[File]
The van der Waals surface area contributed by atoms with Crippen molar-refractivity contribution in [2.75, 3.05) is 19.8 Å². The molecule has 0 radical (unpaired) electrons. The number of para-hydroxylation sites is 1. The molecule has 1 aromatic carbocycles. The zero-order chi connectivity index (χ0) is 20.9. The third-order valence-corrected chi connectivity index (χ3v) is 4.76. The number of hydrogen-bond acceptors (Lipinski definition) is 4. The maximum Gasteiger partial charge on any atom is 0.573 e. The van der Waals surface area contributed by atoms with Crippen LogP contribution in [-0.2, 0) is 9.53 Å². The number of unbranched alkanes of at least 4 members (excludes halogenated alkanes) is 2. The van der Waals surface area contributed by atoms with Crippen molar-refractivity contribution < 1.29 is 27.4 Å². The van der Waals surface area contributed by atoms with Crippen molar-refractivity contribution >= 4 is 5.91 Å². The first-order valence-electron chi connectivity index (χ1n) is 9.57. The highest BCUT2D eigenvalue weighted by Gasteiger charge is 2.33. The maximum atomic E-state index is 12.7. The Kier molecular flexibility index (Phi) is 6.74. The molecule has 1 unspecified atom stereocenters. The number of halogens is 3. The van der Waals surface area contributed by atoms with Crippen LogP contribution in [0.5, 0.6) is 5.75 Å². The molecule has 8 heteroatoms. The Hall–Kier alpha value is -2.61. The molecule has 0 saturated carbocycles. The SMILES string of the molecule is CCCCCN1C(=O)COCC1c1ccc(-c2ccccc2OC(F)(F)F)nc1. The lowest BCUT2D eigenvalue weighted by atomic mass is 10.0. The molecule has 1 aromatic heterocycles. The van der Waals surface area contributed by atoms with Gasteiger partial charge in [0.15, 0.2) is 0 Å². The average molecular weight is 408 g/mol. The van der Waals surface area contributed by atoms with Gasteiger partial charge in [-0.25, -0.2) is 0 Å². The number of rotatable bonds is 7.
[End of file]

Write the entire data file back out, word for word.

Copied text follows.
The van der Waals surface area contributed by atoms with Crippen molar-refractivity contribution in [2.75, 3.05) is 19.8 Å². The molecule has 0 radical (unpaired) electrons. The number of para-hydroxylation sites is 1. The molecule has 1 aromatic carbocycles. The zero-order chi connectivity index (χ0) is 20.9. The third-order valence-corrected chi connectivity index (χ3v) is 4.76. The number of hydrogen-bond acceptors (Lipinski definition) is 4. The maximum Gasteiger partial charge on any atom is 0.573 e. The van der Waals surface area contributed by atoms with Crippen LogP contribution in [-0.2, 0) is 9.53 Å². The number of unbranched alkanes of at least 4 members (excludes halogenated alkanes) is 2. The van der Waals surface area contributed by atoms with Crippen molar-refractivity contribution < 1.29 is 27.4 Å². The van der Waals surface area contributed by atoms with Crippen molar-refractivity contribution >= 4 is 5.91 Å². The first-order valence-electron chi connectivity index (χ1n) is 9.57. The highest BCUT2D eigenvalue weighted by Gasteiger charge is 2.33. The maximum atomic E-state index is 12.7. The Kier molecular flexibility index (Phi) is 6.74. The molecule has 1 unspecified atom stereocenters. The number of halogens is 3. The van der Waals surface area contributed by atoms with Crippen LogP contribution in [0.5, 0.6) is 5.75 Å². The molecule has 8 heteroatoms. The Hall–Kier alpha value is -2.61. The molecule has 0 saturated carbocycles. The SMILES string of the molecule is CCCCCN1C(=O)COCC1c1ccc(-c2ccccc2OC(F)(F)F)nc1. The lowest BCUT2D eigenvalue weighted by atomic mass is 10.0. The molecule has 1 aromatic heterocycles. The van der Waals surface area contributed by atoms with Gasteiger partial charge in [0.15, 0.2) is 0 Å². The average molecular weight is 408 g/mol. The van der Waals surface area contributed by atoms with Gasteiger partial charge in [-0.25, -0.2) is 0 Å². The number of rotatable bonds is 7.